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Laurie Marhoefer

Jon Bridgman Endowed Professor of History, University of Washington

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About Laurie

Marhoefer's expertise is on trans history, queer history, LGBTQ issues, and modern European history, with a focus on Nazi Germany. Themes in Marhoefer's writing include the rise of the Nazis and the nature of fascism, racism in politics (including in LGBTQ politics), the AIDS crisis, how democracies fall apart and become dictatorships, and queer and transgender activism. Marhoefer has consulted for Politifact and Pew Research on the history of Nazism and been a guest on NPR and on public radio in New Zealand.

In the News

Opinion: "The Asian Canadian Gay Activist Whose Theories on Sexuality Were Decades Ahead of Their Time," Laurie Marhoefer, The Conversation, March 31, 2022.
Opinion: "Coronavirus: Three Lessons From the AIDS Crisis," Laurie Marhoefer, The Conversation, March 16, 2020.
Opinion: "How Should We Protest Neo-Nazis? Lessons From German History," Laurie Marhoefer, The Conversation, August 21, 2017.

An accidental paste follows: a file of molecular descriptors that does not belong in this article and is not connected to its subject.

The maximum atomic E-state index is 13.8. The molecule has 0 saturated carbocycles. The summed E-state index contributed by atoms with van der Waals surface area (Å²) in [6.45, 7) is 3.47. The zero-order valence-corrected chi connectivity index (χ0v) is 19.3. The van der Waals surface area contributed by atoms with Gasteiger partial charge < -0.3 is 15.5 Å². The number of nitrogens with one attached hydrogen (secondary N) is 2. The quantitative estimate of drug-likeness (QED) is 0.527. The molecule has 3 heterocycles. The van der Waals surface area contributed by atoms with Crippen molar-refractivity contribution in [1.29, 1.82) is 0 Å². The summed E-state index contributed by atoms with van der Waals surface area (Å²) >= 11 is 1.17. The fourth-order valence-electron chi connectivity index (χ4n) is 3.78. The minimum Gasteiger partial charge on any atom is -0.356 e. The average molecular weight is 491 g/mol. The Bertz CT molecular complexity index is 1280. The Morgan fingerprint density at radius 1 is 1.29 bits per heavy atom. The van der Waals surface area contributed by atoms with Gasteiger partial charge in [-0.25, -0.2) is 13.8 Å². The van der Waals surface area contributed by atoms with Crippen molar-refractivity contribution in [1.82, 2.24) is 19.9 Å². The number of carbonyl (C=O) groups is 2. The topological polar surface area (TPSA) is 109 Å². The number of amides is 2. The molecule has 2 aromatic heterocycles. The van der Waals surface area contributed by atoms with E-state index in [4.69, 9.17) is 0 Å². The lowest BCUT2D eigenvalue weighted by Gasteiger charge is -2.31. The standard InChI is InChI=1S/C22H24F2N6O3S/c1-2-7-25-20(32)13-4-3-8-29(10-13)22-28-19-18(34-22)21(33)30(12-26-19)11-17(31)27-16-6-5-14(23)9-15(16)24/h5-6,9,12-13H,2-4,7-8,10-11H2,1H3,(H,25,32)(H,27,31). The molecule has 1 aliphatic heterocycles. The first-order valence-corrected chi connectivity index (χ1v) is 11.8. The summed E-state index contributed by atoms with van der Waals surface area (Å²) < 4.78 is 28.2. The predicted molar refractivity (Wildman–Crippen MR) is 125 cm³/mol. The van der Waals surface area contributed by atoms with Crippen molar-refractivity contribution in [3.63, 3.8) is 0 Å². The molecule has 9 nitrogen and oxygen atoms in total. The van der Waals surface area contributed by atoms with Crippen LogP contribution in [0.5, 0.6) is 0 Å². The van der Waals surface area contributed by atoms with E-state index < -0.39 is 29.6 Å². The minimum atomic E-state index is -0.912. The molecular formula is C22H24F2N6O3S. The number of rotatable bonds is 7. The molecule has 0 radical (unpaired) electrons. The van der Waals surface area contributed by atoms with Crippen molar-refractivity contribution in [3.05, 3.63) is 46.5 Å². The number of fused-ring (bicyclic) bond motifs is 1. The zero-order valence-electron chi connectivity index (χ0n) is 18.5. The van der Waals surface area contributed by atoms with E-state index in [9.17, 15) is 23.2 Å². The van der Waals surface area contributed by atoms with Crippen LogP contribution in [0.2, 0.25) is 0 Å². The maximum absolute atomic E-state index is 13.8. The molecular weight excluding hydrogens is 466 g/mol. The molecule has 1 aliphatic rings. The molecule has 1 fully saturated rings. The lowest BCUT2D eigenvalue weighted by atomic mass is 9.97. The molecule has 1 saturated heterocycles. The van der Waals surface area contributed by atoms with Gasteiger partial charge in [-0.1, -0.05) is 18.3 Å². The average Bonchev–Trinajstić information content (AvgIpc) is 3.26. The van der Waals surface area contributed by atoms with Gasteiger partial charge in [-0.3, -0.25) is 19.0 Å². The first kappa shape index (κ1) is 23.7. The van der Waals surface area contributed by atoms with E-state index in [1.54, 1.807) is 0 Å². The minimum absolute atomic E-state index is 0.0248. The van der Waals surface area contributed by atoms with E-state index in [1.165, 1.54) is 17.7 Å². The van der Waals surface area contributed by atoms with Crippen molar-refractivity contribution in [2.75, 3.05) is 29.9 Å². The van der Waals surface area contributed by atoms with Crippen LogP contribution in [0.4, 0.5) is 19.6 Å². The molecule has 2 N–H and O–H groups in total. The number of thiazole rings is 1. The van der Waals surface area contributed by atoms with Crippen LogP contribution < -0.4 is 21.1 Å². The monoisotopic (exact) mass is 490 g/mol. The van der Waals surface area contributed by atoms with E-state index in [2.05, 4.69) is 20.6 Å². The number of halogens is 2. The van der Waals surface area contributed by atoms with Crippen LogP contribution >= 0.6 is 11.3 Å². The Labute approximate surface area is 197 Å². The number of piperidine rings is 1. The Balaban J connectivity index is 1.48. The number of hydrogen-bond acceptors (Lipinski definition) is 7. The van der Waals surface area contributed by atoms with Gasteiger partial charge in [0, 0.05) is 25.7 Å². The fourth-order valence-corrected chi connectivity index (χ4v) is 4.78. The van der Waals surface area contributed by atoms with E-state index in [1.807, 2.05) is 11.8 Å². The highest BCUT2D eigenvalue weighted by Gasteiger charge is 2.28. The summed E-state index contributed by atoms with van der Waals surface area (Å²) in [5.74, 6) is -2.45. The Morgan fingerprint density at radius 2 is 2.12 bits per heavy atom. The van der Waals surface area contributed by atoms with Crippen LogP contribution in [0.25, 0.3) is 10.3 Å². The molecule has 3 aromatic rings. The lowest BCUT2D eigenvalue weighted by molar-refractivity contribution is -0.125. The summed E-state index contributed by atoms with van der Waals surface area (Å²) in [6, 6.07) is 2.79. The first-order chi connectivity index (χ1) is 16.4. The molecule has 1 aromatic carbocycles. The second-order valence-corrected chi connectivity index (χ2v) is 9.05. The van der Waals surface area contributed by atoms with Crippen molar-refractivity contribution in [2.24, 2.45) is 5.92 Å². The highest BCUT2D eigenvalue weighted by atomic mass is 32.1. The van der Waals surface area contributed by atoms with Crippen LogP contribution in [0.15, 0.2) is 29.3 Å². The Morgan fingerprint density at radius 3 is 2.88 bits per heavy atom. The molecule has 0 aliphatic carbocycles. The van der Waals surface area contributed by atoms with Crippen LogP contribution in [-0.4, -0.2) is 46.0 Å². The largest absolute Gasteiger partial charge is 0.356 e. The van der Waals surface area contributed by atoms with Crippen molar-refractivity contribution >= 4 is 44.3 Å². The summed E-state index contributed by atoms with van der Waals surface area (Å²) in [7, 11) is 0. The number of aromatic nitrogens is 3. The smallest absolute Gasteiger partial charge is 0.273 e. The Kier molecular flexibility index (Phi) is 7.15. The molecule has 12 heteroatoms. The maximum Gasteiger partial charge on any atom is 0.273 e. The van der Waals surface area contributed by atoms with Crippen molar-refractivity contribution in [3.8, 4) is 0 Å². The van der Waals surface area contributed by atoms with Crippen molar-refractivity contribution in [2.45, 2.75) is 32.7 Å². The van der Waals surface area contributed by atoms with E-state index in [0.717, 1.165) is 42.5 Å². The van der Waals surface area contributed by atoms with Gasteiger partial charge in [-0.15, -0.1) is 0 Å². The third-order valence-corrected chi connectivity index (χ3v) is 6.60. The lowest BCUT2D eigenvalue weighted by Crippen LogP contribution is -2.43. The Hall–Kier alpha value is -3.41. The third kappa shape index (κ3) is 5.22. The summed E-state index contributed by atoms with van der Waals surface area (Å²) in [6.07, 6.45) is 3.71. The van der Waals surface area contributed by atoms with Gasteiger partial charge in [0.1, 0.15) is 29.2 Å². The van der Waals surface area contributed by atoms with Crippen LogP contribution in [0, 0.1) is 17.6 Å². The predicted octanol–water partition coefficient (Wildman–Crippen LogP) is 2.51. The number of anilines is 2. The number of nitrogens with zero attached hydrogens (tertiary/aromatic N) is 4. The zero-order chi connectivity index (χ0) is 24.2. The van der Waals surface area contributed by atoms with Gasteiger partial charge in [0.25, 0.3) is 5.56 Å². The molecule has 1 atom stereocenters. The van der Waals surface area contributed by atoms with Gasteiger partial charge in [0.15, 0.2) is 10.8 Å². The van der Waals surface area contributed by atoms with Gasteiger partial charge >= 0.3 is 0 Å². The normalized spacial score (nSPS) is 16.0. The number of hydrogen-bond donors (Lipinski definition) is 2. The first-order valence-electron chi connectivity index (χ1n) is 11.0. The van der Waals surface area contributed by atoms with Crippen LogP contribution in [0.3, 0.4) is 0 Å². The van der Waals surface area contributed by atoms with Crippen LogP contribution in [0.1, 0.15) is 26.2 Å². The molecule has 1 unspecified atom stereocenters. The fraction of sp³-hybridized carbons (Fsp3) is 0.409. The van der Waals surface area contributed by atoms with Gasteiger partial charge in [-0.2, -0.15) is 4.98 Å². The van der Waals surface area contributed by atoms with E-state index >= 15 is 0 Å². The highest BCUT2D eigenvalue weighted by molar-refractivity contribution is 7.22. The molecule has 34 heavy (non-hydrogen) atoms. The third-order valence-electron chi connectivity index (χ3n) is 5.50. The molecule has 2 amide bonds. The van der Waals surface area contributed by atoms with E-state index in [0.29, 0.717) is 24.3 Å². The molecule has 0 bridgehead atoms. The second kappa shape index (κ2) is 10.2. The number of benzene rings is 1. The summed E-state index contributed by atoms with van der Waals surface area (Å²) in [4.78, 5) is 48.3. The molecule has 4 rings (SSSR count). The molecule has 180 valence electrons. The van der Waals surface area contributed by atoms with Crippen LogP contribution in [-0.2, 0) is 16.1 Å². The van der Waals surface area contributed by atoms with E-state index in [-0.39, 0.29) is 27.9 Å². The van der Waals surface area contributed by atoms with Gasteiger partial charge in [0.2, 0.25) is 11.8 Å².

Publications

"Sex and the Weimar Republic: German Homosexual Emancipation and the Rise of the Nazis" (University of Toronto Press, 2015).

Charts the rise of the world's first queer and trans rights movements (in Germany in the 1920s) and examines what that movement had to do with the rise of fascism and the fall of democracy.

"Lesbian, Transvestitism, and the Nazi State: A Microhistory of a Gestapo Investigation, 1939-1943" The American Historical Review 121, no. 4 (2016): 1167-1195.

Argues that gender non-conforming people and queer women ran risks under fascism even though the law against homosexuality only applied to men. Discusses this through the story of one person under investigation by the Gestapo.